It is not clear why Irons thinks Gaffin’s retirement from full-time teaching at WTS means that he is “serving the church in quieter ways” and, therefore, should not be critiqued. Does Irons not understand that Gaffin’s written work and publicly expressed thought, not to mention personal influence at multiple seminaries, continue to influence the church? Is he unaware that Gaffin’s public teaching did not cease when he retired from full-time teaching at WTS? Since retirement from full-time teaching at WTS, Gaffin has traveled as far as Hong Kong to publicly promote his theology and his presence in social media has expanded

      • markmcculley Says:

        Cunha—Moisés Silva, a former colleague of Gaffin’s at WTS compromises the Law/Gospel antithesis in his book Interpreting Galatians: Explorations in Exegetical Method[14] when he suggests that the definition of the word typically translated “faith” in Habakkuk 2:4,includes “a whole life of persevering in obedience.” Silva writes on page 167 of the book:

        ” for Habakkuk there was no such dichotomy between faith and faithfulness as we often assume (similarly, the Epistle to the Hebrews emphasizes their connection, cf. Hebrews. 3-4). That the apostle Paul did not view justifying faith as excluding obedience to God’s commandments is suggested in Galatians itself (see especially. Gal. 5:13-26), but the organic link between these two concepts is extensively developed in Romans.”

        Cunha–Acceptance of Silva’s teaching that “faith” in Habakkuk 2:4 comprehends faithfulness or a life of persevering in obedience to God’s commandments would lead to an interpretation of Romans 1:16, 17 and Galatians 3:10-13 that makes works of evangelical obedience, or works produced through faith, in some way effectual in justification. Silva appears to have more in common with Cardinal Sadoleto than with John Calvin.

        Contrary to Silva, “faith” in Romans 1:16, 17 and Galatians 3:10-12 is exclusively belief in Jesus Christ alone and what he accomplished in his ….propitiating death on the cross for sin, for justification before the Supreme Governor and Judge of the Universe.

      • markmcculley Says:

        Cunha—The foreword to the recently published second edition of Gaffin’s By Faith, Not By Sight[15] is written by Presbyterian Church in America (PCA) pastor Mark Jones and is, unfortunately, fully consistent with the understanding that there has been no positive change in Gaffin’s teaching on justification.

        The selection of Jones to write the foreword, a man who has on more than one occasion publicly suggested that works of evangelical obedience have some efficacy in justification, is itself noteworthy. Jones gushes at the beginning of the foreword that “It is a unique privilege and a remarkable providence to write a foreword for a book that has been so deeply influential in my own theological thinking.” He then attempts to defend Gaffin’s views on soteriology, and especially justification, largely on the basis of historical theology….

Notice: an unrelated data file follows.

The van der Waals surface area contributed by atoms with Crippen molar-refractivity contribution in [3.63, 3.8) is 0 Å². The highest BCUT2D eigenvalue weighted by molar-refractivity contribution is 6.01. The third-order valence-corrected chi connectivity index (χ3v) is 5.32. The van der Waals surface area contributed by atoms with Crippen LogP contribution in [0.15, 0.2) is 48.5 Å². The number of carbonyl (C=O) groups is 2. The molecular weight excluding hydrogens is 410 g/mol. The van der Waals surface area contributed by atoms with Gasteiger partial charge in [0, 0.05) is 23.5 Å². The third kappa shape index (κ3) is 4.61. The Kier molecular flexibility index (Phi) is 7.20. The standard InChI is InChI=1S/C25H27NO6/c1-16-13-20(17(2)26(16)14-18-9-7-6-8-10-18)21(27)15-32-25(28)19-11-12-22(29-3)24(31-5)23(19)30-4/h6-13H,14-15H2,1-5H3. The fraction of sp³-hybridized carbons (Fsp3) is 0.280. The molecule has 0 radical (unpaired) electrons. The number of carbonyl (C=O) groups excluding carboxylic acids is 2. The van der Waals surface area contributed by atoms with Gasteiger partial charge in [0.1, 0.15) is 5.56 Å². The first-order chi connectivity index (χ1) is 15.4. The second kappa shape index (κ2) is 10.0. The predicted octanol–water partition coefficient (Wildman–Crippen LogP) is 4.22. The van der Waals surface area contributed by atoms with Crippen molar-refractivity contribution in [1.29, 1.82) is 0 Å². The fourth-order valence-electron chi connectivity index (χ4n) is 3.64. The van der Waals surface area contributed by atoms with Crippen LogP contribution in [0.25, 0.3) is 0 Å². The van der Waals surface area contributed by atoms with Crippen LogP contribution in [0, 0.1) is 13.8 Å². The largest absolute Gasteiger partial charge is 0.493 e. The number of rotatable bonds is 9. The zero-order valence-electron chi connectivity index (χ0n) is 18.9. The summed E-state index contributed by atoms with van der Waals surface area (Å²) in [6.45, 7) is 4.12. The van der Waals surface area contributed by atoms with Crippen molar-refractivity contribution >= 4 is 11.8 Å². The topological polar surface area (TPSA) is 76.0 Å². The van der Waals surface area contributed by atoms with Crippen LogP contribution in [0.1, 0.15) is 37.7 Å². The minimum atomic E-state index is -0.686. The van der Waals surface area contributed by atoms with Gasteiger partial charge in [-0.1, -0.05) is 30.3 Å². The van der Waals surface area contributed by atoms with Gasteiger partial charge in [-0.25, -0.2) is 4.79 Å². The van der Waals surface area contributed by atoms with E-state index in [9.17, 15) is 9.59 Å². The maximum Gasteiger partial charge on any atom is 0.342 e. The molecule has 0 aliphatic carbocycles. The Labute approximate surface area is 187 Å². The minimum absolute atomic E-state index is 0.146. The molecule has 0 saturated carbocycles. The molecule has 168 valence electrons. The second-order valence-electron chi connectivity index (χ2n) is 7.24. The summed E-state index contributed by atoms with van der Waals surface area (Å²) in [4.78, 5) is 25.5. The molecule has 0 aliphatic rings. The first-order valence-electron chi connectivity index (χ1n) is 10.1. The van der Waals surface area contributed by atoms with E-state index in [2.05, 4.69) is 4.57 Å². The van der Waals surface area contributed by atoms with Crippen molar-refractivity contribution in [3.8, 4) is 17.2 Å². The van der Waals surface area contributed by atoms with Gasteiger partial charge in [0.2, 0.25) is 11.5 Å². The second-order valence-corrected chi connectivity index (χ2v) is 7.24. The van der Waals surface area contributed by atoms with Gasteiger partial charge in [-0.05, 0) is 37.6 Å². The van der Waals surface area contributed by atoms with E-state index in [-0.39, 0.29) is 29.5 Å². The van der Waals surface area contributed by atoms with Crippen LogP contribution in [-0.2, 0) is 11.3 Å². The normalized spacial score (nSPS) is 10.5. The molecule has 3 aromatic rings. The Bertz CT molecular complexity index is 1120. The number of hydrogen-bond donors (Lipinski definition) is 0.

Jones says that Reformed theologian Peter Van Mastricht (1630-1706) taught that there are three stages of justification and that in the third and final stage “in which believers gain possession of eternal life, good works have a certain ‘efficacy,’ insofar as God will not grant possession of eternal life unless they are present.”

        Jones goes on to say that, based on what he discerns to be a shared view on Paul’s teaching in the first half of the second chapter of Romans, both Gaffin and Van Mastricht “hold firmly to the Reformed view that good works are a necessary condition (consequent, not antecedent, to faith) for salvation.”

        Cunha— When I first read this last statement, I was struck by Jones’s sudden shift from the word “justification” to the word “salvation” at this place. The word “salvation” can be used to denote something broader than the word “justification” (e.g. encompassing sanctification and glorification), but, based on the context, is clearly being used here as an equivalent term for justification….

        Jones suggests, approvingly that both Van Mastricht and Gaffin stretch justification out into multiple stages and that good works are in some way efficacious in the final stage. Such a scheme violates the antithesis between works (Law) and faith (Gospel) with respect to justification. This is entirely consistent with the explicit denial of the Law/Gospel contrast expressed by Gaffin in By Faith, Not By Sight.